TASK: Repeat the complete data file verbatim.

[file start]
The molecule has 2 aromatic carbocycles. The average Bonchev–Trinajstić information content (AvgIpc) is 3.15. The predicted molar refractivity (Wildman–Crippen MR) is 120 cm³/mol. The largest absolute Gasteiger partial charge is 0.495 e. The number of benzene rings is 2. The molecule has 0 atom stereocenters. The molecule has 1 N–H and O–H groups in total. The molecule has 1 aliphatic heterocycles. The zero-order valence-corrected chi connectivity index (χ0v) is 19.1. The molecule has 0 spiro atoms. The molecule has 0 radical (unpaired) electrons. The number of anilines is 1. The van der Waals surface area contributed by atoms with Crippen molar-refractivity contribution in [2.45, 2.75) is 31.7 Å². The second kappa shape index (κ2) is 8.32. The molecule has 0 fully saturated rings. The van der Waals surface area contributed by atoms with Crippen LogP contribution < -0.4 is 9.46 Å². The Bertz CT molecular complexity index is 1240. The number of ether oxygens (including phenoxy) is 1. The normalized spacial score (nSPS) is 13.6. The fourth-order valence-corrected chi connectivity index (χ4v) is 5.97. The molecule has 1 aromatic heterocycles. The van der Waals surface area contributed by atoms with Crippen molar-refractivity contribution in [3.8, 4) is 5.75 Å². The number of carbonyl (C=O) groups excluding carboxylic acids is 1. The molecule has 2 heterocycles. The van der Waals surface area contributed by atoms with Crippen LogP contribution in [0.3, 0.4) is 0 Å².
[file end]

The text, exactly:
The molecule has 2 aromatic carbocycles. The average Bonchev–Trinajstić information content (AvgIpc) is 3.15. The predicted molar refractivity (Wildman–Crippen MR) is 120 cm³/mol. The largest absolute Gasteiger partial charge is 0.495 e. The number of benzene rings is 2. The molecule has 0 atom stereocenters. The molecule has 1 N–H and O–H groups in total. The molecule has 1 aliphatic heterocycles. The zero-order valence-corrected chi connectivity index (χ0v) is 19.1. The molecule has 0 spiro atoms. The molecule has 0 radical (unpaired) electrons. The number of anilines is 1. The van der Waals surface area contributed by atoms with Crippen molar-refractivity contribution in [2.45, 2.75) is 31.7 Å². The second kappa shape index (κ2) is 8.32. The molecule has 0 fully saturated rings. The van der Waals surface area contributed by atoms with Crippen LogP contribution < -0.4 is 9.46 Å². The Bertz CT molecular complexity index is 1240. The number of ether oxygens (including phenoxy) is 1. The normalized spacial score (nSPS) is 13.6. The fourth-order valence-corrected chi connectivity index (χ4v) is 5.97. The molecule has 1 aromatic heterocycles. The van der Waals surface area contributed by atoms with Crippen molar-refractivity contribution in [3.8, 4) is 5.75 Å². The number of carbonyl (C=O) groups excluding carboxylic acids is 1. The molecule has 2 heterocycles. The van der Waals surface area contributed by atoms with Crippen LogP contribution in [0.3, 0.4) is 0 Å².